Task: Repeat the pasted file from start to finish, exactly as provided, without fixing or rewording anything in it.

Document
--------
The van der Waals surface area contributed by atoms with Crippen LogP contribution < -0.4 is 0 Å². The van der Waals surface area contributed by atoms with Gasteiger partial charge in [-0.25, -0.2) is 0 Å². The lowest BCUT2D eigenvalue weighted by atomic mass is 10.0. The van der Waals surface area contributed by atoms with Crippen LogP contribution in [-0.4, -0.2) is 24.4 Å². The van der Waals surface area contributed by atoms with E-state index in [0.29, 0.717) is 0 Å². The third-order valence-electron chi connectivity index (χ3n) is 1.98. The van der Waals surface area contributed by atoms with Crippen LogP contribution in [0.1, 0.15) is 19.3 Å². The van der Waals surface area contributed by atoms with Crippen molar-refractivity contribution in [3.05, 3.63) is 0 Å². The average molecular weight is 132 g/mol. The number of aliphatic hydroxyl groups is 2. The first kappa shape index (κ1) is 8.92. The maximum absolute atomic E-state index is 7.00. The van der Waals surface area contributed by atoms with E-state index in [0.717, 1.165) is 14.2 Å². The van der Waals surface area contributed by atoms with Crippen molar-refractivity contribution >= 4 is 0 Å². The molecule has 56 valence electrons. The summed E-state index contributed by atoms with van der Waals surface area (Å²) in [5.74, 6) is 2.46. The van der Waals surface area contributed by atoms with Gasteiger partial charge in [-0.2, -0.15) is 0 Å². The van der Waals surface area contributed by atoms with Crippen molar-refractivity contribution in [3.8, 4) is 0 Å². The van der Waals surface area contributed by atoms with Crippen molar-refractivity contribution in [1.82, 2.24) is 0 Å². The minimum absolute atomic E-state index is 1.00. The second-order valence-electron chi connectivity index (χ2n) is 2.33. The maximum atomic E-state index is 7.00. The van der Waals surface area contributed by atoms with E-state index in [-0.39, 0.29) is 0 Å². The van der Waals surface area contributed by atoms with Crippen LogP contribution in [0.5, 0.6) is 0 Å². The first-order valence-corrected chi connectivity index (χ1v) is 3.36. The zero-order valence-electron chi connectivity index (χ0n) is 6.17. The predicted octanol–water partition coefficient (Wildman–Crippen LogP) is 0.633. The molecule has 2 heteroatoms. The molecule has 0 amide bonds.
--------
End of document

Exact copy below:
The van der Waals surface area contributed by atoms with Crippen LogP contribution < -0.4 is 0 Å². The van der Waals surface area contributed by atoms with Gasteiger partial charge in [-0.25, -0.2) is 0 Å². The lowest BCUT2D eigenvalue weighted by atomic mass is 10.0. The van der Waals surface area contributed by atoms with Crippen LogP contribution in [-0.4, -0.2) is 24.4 Å². The van der Waals surface area contributed by atoms with E-state index in [0.29, 0.717) is 0 Å². The third-order valence-electron chi connectivity index (χ3n) is 1.98. The van der Waals surface area contributed by atoms with Crippen LogP contribution in [0.1, 0.15) is 19.3 Å². The van der Waals surface area contributed by atoms with Crippen molar-refractivity contribution in [3.05, 3.63) is 0 Å². The average molecular weight is 132 g/mol. The number of aliphatic hydroxyl groups is 2. The first kappa shape index (κ1) is 8.92. The maximum absolute atomic E-state index is 7.00. The van der Waals surface area contributed by atoms with E-state index in [0.717, 1.165) is 14.2 Å². The van der Waals surface area contributed by atoms with Crippen molar-refractivity contribution >= 4 is 0 Å². The molecule has 56 valence electrons. The summed E-state index contributed by atoms with van der Waals surface area (Å²) in [5.74, 6) is 2.46. The van der Waals surface area contributed by atoms with Gasteiger partial charge in [-0.2, -0.15) is 0 Å². The van der Waals surface area contributed by atoms with Crippen molar-refractivity contribution in [3.8, 4) is 0 Å². The van der Waals surface area contributed by atoms with Crippen molar-refractivity contribution in [1.82, 2.24) is 0 Å². The minimum absolute atomic E-state index is 1.00. The second-order valence-electron chi connectivity index (χ2n) is 2.33. The maximum atomic E-state index is 7.00. The van der Waals surface area contributed by atoms with E-state index in [-0.39, 0.29) is 0 Å². The van der Waals surface area contributed by atoms with Crippen LogP contribution in [0.5, 0.6) is 0 Å². The first-order valence-corrected chi connectivity index (χ1v) is 3.36. The zero-order valence-electron chi connectivity index (χ0n) is 6.17. The predicted octanol–water partition coefficient (Wildman–Crippen LogP) is 0.633. The molecule has 2 heteroatoms. The molecule has 0 amide bonds.